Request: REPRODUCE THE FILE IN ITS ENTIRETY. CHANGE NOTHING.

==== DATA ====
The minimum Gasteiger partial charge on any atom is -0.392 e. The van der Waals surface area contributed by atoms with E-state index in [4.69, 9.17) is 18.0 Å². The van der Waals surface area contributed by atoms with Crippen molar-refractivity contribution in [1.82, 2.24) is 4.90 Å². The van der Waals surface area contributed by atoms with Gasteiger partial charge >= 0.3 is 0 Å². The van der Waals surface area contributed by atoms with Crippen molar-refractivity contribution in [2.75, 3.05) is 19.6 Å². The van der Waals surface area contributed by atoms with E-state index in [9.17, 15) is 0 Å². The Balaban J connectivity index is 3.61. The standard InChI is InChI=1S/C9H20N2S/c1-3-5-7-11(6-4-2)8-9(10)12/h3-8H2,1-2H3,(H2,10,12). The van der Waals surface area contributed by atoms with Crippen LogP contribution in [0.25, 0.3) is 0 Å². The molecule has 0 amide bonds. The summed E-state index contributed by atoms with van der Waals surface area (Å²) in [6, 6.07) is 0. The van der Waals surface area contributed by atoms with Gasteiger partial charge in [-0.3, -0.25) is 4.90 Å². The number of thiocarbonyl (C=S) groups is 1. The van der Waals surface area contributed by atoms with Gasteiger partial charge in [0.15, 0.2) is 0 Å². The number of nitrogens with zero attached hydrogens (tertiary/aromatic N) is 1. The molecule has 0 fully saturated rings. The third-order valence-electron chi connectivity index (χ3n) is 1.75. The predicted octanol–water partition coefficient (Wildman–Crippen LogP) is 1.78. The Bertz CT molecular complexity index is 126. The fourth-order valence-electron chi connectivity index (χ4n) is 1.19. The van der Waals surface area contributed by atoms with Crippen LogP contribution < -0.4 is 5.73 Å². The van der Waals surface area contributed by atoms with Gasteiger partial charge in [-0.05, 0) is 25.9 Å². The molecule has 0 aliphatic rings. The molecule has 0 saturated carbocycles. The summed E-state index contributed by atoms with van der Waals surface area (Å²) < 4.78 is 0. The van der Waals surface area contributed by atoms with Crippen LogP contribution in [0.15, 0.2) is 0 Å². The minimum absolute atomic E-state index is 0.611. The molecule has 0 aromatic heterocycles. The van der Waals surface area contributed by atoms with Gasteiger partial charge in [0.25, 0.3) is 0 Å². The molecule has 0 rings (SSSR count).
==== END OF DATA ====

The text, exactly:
The minimum Gasteiger partial charge on any atom is -0.392 e. The van der Waals surface area contributed by atoms with E-state index in [4.69, 9.17) is 18.0 Å². The van der Waals surface area contributed by atoms with Crippen molar-refractivity contribution in [1.82, 2.24) is 4.90 Å². The van der Waals surface area contributed by atoms with Gasteiger partial charge >= 0.3 is 0 Å². The van der Waals surface area contributed by atoms with Crippen molar-refractivity contribution in [2.75, 3.05) is 19.6 Å². The van der Waals surface area contributed by atoms with E-state index in [9.17, 15) is 0 Å². The Balaban J connectivity index is 3.61. The standard InChI is InChI=1S/C9H20N2S/c1-3-5-7-11(6-4-2)8-9(10)12/h3-8H2,1-2H3,(H2,10,12). The van der Waals surface area contributed by atoms with Crippen LogP contribution in [0.25, 0.3) is 0 Å². The molecule has 0 amide bonds. The summed E-state index contributed by atoms with van der Waals surface area (Å²) in [6, 6.07) is 0. The van der Waals surface area contributed by atoms with Gasteiger partial charge in [-0.3, -0.25) is 4.90 Å². The number of thiocarbonyl (C=S) groups is 1. The van der Waals surface area contributed by atoms with Gasteiger partial charge in [0.15, 0.2) is 0 Å². The number of nitrogens with zero attached hydrogens (tertiary/aromatic N) is 1. The molecule has 0 fully saturated rings. The third-order valence-electron chi connectivity index (χ3n) is 1.75. The predicted octanol–water partition coefficient (Wildman–Crippen LogP) is 1.78. The Bertz CT molecular complexity index is 126. The fourth-order valence-electron chi connectivity index (χ4n) is 1.19. The van der Waals surface area contributed by atoms with Crippen LogP contribution < -0.4 is 5.73 Å². The van der Waals surface area contributed by atoms with Gasteiger partial charge in [-0.05, 0) is 25.9 Å². The molecule has 0 aliphatic rings. The molecule has 0 saturated carbocycles. The summed E-state index contributed by atoms with van der Waals surface area (Å²) < 4.78 is 0. The van der Waals surface area contributed by atoms with Crippen LogP contribution in [0.15, 0.2) is 0 Å². The minimum absolute atomic E-state index is 0.611. The molecule has 0 aromatic heterocycles. The van der Waals surface area contributed by atoms with Gasteiger partial charge in [0.25, 0.3) is 0 Å². The molecule has 0 rings (SSSR count).